by Rick McGahey, SCEPA Faculty Fellow
Employment for the first month of 2015 continued the steady growth from last year. 257,000 new jobs were added, and although the unemployment rate ticked up one-tenth of a percent to 5.7, that resulted from people entering the labor force to look for jobs—what economists call "labor force participation." Participation in December was at an historic low, so there's a long way to go to restore healthy levels there.
Average hourly wages in January rose to $24.75, up half a percent from December (December's average wage rate actually declined). But wages are only 2.2% higher than one year ago. Weekly hours worked, however, were flat, at an average of 34.6 hours per week, the same as December, and virtually unchanged from last January's level of 34.4.
So jobs are being added at a steady pace—260,000 per month in 2014, the highest average monthly level since 1999. But the wage and hour data are not signaling any huge economic rebound or inflationary pressures. Make no mistake, this is still a lukewarm economy and labor market, and we are now 67 months into the recovery, above the 58-month average for recoveries since 1945.
The weak wage and hour data are part of a longer running economic trend—declines in the "labor share" of GDP. The share of gross domestic income going to employee compensation peaked in 1970 at 58.4%, and has been on a steady decline since then. In recent years, that share rose to 55.3% in 2008, just before the Great Recession, falling to 52.1% in 2013. A weaker labor share means weaker overall consumption and consumer demand, and the economy will not grow strongly.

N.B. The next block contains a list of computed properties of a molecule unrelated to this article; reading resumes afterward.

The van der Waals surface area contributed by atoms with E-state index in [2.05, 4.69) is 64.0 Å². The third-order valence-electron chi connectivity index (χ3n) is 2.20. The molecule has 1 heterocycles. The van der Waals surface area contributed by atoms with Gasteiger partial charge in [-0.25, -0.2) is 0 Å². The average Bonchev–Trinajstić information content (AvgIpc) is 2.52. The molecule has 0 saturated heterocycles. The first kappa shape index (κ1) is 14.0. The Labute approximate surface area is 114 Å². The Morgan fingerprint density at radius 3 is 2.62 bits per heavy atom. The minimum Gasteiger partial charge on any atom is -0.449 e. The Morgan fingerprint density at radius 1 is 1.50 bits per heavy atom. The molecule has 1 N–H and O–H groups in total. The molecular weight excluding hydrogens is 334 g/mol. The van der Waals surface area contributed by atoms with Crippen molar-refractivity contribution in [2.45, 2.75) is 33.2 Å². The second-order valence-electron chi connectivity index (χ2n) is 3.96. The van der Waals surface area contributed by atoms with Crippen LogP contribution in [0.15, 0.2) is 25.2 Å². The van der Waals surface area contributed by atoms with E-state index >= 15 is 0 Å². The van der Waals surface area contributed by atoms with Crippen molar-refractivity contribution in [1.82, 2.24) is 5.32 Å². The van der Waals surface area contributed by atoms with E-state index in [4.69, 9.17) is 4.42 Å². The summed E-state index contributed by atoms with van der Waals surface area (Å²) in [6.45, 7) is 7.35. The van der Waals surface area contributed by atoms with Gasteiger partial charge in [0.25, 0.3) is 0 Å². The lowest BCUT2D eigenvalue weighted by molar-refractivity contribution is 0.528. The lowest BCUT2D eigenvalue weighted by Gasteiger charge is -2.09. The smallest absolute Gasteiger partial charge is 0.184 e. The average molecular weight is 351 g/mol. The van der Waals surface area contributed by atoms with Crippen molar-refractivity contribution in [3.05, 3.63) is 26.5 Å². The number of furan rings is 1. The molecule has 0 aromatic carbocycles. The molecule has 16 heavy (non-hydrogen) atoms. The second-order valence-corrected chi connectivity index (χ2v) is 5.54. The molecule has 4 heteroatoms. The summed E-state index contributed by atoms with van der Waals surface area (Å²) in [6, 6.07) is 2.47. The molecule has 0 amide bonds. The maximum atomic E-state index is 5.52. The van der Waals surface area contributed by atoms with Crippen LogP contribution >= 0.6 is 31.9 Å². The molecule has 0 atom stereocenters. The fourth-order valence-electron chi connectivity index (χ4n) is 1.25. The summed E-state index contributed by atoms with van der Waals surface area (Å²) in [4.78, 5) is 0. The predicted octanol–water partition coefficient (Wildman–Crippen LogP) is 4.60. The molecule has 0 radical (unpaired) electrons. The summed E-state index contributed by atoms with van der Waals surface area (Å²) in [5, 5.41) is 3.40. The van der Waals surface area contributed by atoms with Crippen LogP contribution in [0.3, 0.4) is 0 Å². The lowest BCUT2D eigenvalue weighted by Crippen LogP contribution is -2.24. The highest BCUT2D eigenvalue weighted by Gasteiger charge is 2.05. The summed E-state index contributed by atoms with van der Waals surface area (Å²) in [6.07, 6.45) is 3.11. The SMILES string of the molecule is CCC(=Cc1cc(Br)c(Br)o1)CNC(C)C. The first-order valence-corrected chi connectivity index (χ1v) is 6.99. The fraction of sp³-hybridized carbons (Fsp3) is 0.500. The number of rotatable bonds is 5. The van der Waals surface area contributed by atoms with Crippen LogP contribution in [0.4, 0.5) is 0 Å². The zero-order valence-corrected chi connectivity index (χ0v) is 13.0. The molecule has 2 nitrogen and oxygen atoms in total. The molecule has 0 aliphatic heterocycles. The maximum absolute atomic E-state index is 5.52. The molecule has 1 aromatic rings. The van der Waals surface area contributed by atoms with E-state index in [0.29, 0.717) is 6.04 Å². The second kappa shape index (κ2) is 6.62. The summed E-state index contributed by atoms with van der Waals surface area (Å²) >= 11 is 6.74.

There are various theories about why the labor share has declined. Some blame technological substitution, especially the spread of information technology into all sectors of the economy. Other scholars emphasize the loss of good-paying jobs to trade and corporate outsourcing (NSSR Dean Will Milberg's recent book with Deborah Winkler makes a strong case for this). Labor share also is reduced by declining union power, and economic "financialization," as businesses retain profits, hoarding cash, buying back stock and paying dividends instead of making new productive investments.
But all these factors pull in the same direction - a continuing shift in power towards business and away from labor. These longer-term forces are undercutting workers' bargaining power, so the steady job growth we are now seeing is not translating into higher wages. We need greater government investment to compensate for weak overall demand, and the Federal Reserve should not raise interest rates, as annual wage growth is very modest and well within their already conservative inflation targets.